The 100 Pitt Street permit was applied for on August 16, 2022. The permit was originally approved on September 14, 2022, and then revoked a day later.
“So, we received a permit,” said Bell, “That’s one of five, but that’s the first one we received in all of this. The permit came in Thursday about 3:10 pm. Friday at 4:32, two minutes after the city closes, the permit was revoked, which I have never seen before. None of any of my professionals. My lawyers have seen it once so it’s not a common thing.”
Because of this back and forth with the city, Total Cyclery was forced to stay in a building that is set to be demolished. They had a break-in, so they currently have a broken window boarded up with plywood and are using a space heater to keep warm, because there is no gas.
Happily, at the time of publishing, Seaway News has learned that the permit for Total Cyclery has been approved (with no changes) and they hope to be in their new location within the next month.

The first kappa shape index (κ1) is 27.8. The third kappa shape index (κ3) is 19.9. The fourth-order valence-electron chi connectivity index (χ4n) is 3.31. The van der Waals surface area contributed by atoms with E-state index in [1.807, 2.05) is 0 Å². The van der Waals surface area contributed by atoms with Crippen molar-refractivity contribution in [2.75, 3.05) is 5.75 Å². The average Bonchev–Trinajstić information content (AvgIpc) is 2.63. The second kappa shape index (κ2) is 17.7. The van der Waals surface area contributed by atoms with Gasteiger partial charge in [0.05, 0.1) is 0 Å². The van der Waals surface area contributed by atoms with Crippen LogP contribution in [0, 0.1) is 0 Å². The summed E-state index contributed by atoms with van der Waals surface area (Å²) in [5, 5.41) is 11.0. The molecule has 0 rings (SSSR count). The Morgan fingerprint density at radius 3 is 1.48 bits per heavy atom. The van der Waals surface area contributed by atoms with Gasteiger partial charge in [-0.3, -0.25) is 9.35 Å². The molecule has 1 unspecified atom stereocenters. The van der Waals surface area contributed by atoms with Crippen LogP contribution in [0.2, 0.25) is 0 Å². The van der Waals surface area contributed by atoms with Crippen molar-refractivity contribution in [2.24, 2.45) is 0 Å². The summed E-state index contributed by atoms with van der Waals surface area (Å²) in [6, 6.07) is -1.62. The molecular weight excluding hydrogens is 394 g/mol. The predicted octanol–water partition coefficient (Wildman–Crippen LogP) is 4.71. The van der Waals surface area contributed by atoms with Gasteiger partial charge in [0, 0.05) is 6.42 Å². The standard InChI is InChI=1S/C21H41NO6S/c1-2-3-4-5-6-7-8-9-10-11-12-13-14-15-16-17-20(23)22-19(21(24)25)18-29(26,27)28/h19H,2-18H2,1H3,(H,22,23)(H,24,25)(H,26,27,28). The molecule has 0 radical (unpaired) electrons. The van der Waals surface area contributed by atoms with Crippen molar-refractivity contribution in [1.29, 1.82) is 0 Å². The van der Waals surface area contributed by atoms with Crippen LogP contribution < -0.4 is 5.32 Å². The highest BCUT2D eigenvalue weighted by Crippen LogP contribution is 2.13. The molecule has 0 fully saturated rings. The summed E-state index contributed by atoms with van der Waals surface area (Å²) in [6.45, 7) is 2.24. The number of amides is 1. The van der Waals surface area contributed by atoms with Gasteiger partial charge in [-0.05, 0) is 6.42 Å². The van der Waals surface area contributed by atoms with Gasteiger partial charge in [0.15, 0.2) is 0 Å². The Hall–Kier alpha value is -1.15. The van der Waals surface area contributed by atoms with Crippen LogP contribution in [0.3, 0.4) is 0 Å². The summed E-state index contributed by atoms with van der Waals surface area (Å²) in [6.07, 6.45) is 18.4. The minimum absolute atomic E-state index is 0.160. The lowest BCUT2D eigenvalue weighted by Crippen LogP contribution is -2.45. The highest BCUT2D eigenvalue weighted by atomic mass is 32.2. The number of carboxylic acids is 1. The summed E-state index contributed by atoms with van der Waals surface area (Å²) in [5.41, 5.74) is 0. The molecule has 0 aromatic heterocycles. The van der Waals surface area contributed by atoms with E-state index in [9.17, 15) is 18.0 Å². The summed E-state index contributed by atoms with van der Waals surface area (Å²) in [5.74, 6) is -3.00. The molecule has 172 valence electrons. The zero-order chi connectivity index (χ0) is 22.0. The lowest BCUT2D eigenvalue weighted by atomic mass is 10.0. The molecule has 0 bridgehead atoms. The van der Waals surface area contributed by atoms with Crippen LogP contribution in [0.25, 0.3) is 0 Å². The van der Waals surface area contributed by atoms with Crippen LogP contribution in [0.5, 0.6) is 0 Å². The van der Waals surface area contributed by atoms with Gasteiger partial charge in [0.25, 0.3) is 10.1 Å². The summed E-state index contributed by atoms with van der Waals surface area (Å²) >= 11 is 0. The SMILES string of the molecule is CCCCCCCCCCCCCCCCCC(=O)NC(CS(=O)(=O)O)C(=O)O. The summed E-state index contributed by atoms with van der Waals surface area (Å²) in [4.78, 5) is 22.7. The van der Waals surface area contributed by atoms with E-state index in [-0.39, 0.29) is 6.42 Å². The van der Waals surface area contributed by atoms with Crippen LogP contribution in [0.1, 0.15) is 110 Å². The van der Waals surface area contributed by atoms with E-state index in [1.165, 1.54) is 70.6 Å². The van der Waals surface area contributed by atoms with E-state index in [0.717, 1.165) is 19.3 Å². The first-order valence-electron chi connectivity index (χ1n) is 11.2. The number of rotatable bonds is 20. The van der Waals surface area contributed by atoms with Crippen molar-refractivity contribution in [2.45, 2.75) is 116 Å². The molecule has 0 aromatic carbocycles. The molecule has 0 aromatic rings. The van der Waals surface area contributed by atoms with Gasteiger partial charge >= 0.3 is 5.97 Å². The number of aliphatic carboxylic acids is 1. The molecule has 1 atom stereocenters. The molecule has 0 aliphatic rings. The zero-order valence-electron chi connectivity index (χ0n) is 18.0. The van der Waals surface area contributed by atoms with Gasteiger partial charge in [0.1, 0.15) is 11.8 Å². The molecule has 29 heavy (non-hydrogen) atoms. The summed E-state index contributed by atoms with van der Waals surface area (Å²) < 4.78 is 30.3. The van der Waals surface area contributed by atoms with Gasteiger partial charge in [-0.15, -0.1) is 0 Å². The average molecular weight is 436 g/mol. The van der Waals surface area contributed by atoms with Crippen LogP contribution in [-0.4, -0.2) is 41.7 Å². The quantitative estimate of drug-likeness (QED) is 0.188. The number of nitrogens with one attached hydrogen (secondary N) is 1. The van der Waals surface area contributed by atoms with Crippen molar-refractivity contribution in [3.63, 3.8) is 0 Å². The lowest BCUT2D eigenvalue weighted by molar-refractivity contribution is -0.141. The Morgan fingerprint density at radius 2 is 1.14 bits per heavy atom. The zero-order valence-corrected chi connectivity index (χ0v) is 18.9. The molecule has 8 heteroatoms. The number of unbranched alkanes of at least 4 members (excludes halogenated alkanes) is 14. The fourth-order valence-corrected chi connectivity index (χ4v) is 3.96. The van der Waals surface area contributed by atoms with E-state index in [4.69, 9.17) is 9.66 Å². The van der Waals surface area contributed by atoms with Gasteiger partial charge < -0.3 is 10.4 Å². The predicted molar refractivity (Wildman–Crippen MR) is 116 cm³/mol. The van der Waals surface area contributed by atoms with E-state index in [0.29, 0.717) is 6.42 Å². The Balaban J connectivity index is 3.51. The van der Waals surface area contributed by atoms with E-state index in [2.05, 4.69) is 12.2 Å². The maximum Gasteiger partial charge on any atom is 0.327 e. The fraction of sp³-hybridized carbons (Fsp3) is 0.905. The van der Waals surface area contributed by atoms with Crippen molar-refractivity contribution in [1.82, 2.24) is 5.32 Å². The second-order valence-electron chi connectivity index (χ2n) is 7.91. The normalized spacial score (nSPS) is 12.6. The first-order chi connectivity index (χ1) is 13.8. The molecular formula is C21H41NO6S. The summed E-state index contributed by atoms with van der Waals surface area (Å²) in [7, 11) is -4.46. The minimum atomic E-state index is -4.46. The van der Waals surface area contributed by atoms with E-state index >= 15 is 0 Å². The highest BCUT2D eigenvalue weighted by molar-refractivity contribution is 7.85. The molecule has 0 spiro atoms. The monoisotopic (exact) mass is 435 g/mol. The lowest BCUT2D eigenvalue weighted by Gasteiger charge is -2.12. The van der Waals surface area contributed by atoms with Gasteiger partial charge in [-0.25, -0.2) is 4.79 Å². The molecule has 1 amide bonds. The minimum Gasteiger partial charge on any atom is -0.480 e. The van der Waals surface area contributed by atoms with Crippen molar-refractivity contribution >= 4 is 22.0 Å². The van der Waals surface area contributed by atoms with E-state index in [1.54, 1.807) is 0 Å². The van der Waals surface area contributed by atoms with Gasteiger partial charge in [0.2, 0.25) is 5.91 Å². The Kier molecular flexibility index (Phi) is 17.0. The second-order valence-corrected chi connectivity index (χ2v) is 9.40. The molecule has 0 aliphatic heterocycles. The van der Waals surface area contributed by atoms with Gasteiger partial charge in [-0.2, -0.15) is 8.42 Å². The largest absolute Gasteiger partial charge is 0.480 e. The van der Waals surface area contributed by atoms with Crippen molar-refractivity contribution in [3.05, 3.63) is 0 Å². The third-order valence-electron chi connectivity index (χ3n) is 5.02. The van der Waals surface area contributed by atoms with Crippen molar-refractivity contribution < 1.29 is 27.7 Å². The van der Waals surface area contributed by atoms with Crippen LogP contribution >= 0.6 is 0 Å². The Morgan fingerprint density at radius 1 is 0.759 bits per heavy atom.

A meeting held on Tuesday, October 11th between concerned business owners, municipal candidates, and councilors showed that this is not an isolated occurrence.
Other businesses outside of Rothmar Holdings’ tenants have had issues opening their doors because of mixed messages and delays from the city’s Building Permits department.
Some have even been forced to leave town and open shop elsewhere. This was the case with Robbie Laroche of Dish Wish. After facing multiple issues getting a permit in town, he moved his business to South Glengarry where he received the support and information he needed to open his doors.